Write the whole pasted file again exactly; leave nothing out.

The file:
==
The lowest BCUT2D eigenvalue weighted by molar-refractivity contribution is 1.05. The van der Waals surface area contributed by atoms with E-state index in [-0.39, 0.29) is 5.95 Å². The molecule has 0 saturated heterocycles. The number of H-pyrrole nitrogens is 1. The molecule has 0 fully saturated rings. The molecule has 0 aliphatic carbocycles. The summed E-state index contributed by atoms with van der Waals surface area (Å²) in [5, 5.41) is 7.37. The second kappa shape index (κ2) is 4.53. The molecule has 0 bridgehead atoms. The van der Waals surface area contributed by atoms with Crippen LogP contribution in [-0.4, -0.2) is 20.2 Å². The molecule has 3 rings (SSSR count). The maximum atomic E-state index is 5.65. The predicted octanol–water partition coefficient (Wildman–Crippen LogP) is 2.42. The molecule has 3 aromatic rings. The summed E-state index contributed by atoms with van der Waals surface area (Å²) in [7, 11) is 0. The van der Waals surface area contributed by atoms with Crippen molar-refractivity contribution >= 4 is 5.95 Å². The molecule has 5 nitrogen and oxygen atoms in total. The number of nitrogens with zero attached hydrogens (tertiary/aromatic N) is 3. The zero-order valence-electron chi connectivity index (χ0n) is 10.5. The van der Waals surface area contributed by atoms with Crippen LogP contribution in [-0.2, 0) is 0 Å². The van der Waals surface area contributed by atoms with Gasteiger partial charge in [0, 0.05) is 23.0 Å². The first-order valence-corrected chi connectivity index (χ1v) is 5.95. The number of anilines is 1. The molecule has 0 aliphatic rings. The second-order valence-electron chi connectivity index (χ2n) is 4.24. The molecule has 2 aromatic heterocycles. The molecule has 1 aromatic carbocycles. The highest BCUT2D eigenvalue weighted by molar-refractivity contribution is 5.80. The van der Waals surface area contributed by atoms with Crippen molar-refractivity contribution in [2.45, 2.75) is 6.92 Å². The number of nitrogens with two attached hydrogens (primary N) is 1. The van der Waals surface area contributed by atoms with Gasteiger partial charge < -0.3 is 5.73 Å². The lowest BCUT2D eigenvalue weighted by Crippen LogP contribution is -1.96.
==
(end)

The lowest BCUT2D eigenvalue weighted by molar-refractivity contribution is 1.05. The van der Waals surface area contributed by atoms with E-state index in [-0.39, 0.29) is 5.95 Å². The molecule has 0 saturated heterocycles. The number of H-pyrrole nitrogens is 1. The molecule has 0 fully saturated rings. The molecule has 0 aliphatic carbocycles. The summed E-state index contributed by atoms with van der Waals surface area (Å²) in [5, 5.41) is 7.37. The second kappa shape index (κ2) is 4.53. The molecule has 0 bridgehead atoms. The van der Waals surface area contributed by atoms with Crippen LogP contribution in [-0.4, -0.2) is 20.2 Å². The molecule has 3 rings (SSSR count). The maximum atomic E-state index is 5.65. The predicted octanol–water partition coefficient (Wildman–Crippen LogP) is 2.42. The molecule has 3 aromatic rings. The summed E-state index contributed by atoms with van der Waals surface area (Å²) in [7, 11) is 0. The van der Waals surface area contributed by atoms with Crippen molar-refractivity contribution >= 4 is 5.95 Å². The molecule has 5 nitrogen and oxygen atoms in total. The number of nitrogens with zero attached hydrogens (tertiary/aromatic N) is 3. The zero-order valence-electron chi connectivity index (χ0n) is 10.5. The van der Waals surface area contributed by atoms with Crippen LogP contribution in [-0.2, 0) is 0 Å². The van der Waals surface area contributed by atoms with Gasteiger partial charge in [0, 0.05) is 23.0 Å². The first-order valence-corrected chi connectivity index (χ1v) is 5.95. The number of anilines is 1. The molecule has 0 aliphatic rings. The second-order valence-electron chi connectivity index (χ2n) is 4.24. The molecule has 2 aromatic heterocycles. The molecule has 1 aromatic carbocycles. The highest BCUT2D eigenvalue weighted by molar-refractivity contribution is 5.80. The van der Waals surface area contributed by atoms with Crippen molar-refractivity contribution in [2.45, 2.75) is 6.92 Å². The number of nitrogens with two attached hydrogens (primary N) is 1. The van der Waals surface area contributed by atoms with Gasteiger partial charge < -0.3 is 5.73 Å². The lowest BCUT2D eigenvalue weighted by Crippen LogP contribution is -1.96.